With the national economy in the tank, the residents of Central Oklahoma are experiencing cautious optimism. Noted Oklahoma State University economist Mark Snead has projected a relatively rosy outlook for 2009 for the state as a whole, with the Oklahoma City area leading Tulsa. Oklahomans are too practical to fall for the promise of an endless boom and will not fall prey to the arrogance of considering our region "recession-proof." With Snead, the people of Oklahoma City are too smart to attempt to predict energy prices in the future and we all know the effect a dramatic decrease in energy prices could have.
The legacy of the Keating years has left Oklahoma City with structural advantages relative to other metropolitan areas in the country. While Detroit is on the edge of a precipice and other cities, like Scranton, Penn., and Pittsburgh, have been reeling for decades, other cities, like Charlotte, N.C., and Nashville, along with Oklahoma City, have seen good times for a substantial period. The greatest single difference between the former and latter cities (other than access to high quality barbecue) is the presence of a free and flexible labor force.
As Oklahoma has turned toward the GOP to an unprecedented extent, the nation has gone Democrat, and therein lays the danger. This danger comes from a profoundly undemocratic direction. National Democrats are poised to enact the so-called Employee Free Choice Act, which would abolish the use of secret ballot elections in unionizing campaigns. Under the EFCA, a majority of workers in a given workplace unit need merely to sign a card prepared by union organizers and the employer is forced to bargain with the given union.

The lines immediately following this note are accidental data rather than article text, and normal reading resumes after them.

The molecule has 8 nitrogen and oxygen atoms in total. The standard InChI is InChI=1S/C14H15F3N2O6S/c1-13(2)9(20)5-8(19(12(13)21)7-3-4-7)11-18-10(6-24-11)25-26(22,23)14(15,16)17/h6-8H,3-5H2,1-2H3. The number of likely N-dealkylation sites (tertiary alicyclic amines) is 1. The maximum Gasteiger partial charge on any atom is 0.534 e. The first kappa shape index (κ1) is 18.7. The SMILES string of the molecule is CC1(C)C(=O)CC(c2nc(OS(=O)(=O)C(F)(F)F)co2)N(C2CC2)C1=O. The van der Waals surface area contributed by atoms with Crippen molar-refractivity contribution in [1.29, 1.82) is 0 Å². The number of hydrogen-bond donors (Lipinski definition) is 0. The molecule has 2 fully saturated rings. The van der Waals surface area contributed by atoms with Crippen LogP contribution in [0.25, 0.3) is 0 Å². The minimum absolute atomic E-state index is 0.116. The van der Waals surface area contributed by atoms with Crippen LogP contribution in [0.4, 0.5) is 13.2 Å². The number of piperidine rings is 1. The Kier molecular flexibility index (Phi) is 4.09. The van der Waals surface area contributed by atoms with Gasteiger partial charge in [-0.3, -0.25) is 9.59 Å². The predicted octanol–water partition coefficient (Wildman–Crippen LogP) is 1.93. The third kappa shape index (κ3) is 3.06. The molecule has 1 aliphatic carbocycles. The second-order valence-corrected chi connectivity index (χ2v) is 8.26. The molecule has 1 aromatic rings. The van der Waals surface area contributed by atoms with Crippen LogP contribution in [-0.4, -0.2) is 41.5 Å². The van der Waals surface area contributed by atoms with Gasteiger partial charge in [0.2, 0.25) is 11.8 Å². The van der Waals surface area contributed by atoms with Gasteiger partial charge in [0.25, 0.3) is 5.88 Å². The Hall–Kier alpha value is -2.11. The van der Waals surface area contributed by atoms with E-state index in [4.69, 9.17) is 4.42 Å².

The dangers in this legislation to Oklahoma interests are manifold. First, out-of-state "big labor" interests can interfere in the workplaces to their own aggrandizement and to the harm of both Oklahoma workers and businesses. The introduction of French-style (or, for that matter, Michigan-style) dirigisme in labor relations would harden the free and flexible labor that currently gives Oklahoma City an economic advantage. Secondly, properly constituted unions in Oklahoma would be cheapened by what I call union inflation. At present, we give the benefit of the doubt to unions in areas like public safety or the specialized trades because we know that they are accountable to their members and were formed in a democratic fashion. Under the new regime, businesses and consumers would take a more jaundiced look at union demands because we would not know if they were formed and began their bargaining laws thanks to intimidation and unfair organizing techniques.
Finally, Oklahoma City's economic backbone, and indeed its soul, lies in small business. Without meaningful exemptions from such a rigid law, small business would be at even more of a disadvantage as against big business, which has more experience and a greater margin in dealing with big labor. I stood beside my first mentor in Oklahoma politics as the Guardian statue was placed on top of the new Capitol dome. He told me on that day that they should make him face east as Washington is where the danger to be guarded against would come. As the new administration considers EFCA, I will remember his words.
Reese is an attorney who lives in Oklahoma City with his wife and sons.